Abraham Gerson, Salomon's father and the patriarch of the Gerson family, left Vinitza, Russia (near Kiev and now part of Ukraine), in 1927. He had spent three weeks in jail, when he was arrested for no apparent reason by Stalin's henchmen. Worried about the future of the family he decided to leave Russia. Quite familiar with the terrible abuses of Jewish soldiers in the Russian army, he feared for his five sons, especially Samuel the oldest. The option of going to the United States was not available to them as the US had passed immigration reforms, imposing sticked quotas on Eastern European immigrants. Letters had arrived to Vinitza from fellow townspeople informing the community of the merits of Mexico. The weather was great, the Jewish community was small but growing and the country was welcoming. Samuel was sent to scout Mexico City and the rest of the family followed him shortly after.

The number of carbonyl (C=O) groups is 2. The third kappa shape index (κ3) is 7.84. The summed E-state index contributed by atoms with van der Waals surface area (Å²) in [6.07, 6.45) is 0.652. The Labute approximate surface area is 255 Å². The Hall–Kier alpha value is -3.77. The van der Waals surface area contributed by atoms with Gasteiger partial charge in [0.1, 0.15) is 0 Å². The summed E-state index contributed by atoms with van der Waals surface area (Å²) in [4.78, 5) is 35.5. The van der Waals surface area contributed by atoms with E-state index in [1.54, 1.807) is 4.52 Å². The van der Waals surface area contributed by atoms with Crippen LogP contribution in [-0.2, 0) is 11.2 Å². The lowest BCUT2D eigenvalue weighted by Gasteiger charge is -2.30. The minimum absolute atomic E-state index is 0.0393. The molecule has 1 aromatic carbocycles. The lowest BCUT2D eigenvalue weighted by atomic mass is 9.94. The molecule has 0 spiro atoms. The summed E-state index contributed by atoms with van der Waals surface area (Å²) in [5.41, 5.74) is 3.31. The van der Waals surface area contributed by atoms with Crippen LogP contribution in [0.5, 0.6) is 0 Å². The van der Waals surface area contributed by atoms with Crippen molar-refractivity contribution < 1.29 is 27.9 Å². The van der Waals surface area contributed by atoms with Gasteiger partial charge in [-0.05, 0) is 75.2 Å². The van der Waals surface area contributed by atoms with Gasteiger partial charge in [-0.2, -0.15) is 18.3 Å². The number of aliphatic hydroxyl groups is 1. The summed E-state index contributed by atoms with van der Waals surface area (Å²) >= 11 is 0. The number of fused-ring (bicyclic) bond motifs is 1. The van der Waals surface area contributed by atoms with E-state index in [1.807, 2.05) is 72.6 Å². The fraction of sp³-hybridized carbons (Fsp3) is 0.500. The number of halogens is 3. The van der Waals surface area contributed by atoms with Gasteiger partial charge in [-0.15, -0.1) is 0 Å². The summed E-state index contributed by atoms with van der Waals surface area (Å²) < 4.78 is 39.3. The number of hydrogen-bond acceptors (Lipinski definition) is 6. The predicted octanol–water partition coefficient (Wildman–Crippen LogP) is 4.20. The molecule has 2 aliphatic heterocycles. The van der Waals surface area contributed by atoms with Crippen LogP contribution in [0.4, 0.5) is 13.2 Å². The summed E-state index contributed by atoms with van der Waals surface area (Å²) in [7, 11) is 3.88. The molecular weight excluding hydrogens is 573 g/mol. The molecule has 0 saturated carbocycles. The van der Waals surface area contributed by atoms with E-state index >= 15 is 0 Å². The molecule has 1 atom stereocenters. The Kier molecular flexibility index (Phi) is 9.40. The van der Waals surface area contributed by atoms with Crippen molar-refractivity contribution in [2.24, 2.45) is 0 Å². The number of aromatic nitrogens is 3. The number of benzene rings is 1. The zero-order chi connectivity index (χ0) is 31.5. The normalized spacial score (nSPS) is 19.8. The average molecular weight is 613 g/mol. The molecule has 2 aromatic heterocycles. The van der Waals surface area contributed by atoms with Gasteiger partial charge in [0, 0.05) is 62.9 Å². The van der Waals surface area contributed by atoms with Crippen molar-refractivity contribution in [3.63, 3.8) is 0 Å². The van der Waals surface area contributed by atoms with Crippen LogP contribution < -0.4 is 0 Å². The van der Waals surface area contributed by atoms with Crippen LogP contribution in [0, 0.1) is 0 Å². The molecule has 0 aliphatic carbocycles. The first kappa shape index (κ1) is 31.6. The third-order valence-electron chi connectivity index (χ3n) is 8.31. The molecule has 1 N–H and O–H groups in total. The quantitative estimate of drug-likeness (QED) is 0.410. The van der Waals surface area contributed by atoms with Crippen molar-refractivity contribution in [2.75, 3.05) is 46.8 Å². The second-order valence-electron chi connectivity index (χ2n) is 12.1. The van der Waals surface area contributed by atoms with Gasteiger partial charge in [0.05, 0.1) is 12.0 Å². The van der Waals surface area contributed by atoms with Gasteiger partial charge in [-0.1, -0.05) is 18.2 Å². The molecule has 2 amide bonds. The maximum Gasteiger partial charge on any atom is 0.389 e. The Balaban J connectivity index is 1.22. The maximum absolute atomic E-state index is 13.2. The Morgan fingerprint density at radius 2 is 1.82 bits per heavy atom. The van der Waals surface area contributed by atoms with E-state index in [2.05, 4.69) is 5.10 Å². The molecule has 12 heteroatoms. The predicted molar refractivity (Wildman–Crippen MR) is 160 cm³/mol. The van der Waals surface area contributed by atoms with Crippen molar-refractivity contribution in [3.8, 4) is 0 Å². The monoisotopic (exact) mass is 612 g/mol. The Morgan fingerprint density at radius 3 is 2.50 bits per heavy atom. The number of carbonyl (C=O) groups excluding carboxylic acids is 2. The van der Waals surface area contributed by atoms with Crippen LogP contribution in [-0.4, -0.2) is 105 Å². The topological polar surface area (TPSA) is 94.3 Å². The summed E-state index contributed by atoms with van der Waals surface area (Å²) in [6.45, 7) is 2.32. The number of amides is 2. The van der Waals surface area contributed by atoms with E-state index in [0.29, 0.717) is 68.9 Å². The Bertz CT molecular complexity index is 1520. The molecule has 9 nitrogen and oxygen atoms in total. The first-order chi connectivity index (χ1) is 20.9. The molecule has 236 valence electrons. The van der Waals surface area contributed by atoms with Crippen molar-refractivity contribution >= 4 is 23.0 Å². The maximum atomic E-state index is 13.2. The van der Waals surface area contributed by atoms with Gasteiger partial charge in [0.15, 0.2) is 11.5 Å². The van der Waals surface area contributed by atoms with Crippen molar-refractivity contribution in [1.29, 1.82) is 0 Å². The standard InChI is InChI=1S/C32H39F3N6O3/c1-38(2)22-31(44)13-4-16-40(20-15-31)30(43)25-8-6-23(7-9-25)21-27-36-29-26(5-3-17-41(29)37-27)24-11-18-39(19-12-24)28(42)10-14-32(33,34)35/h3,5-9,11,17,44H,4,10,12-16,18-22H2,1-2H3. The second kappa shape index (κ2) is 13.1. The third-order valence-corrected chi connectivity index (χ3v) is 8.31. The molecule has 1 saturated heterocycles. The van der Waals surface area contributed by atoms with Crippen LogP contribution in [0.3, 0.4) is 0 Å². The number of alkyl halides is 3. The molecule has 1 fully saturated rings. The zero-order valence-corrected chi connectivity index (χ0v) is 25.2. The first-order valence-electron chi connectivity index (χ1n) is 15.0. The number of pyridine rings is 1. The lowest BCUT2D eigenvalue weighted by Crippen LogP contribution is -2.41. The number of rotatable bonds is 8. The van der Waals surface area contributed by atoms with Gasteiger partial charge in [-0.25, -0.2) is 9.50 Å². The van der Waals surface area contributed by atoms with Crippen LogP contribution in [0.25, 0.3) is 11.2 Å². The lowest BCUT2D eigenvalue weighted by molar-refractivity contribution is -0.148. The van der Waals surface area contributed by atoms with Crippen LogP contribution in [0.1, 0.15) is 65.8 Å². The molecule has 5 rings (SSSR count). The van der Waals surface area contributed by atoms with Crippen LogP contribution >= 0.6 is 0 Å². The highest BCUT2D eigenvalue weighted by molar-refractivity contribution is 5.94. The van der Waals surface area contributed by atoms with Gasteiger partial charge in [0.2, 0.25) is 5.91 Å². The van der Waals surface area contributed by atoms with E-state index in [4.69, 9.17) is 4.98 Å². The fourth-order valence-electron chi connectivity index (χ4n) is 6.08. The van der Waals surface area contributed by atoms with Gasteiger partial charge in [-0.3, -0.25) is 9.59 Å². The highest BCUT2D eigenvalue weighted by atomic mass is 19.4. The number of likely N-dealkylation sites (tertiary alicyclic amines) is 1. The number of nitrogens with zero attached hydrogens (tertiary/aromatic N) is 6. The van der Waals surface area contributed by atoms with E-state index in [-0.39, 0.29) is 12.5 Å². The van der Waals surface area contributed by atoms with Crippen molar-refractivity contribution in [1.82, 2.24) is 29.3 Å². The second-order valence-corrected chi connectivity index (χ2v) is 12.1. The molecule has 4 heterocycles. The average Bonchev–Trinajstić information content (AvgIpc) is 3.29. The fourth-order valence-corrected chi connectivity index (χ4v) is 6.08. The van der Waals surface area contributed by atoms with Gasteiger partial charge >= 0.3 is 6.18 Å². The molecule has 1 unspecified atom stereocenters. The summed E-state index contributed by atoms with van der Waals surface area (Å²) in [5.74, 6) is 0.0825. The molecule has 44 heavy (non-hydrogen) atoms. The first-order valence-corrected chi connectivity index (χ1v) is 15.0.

They arrived in Mexico with little else but their personal belongings. The began peddling handkerchiefs door-to-door. Salomon used to joke that the handkerchiefs were so stiff, they made your nose bleed. Hard work and a strong belief in education lead the family out of poverty. Each of the five Gerson sons graduated from University with a degree in Engineering. Their shmate (rags in yiddish), blossomed into a thriving textile factory, thanks to their chemical engineering skills. Knowledge of structural engineering took the family into the construction business. Abraham built the first Ashkenazi synagogue, Nedji Israel, which after his death was renamed Nedji Israel al shem Abraham Gerson. He not only built the temple, but was also the Cantor. The five sons, followed their father's footsteps and were always present to sing backup at the temple.
|Abraham and Fany Gerson with their sons, daughters in-law and grandchildren.|
Salomon Gerson Singing Yiddish Lullabies
They say a picture is worth a thousand words. What is a song worth?
Have you discovered records of your family's past and shared them with your family?
If you could create a soundtrack to your family tree, what would you like to include?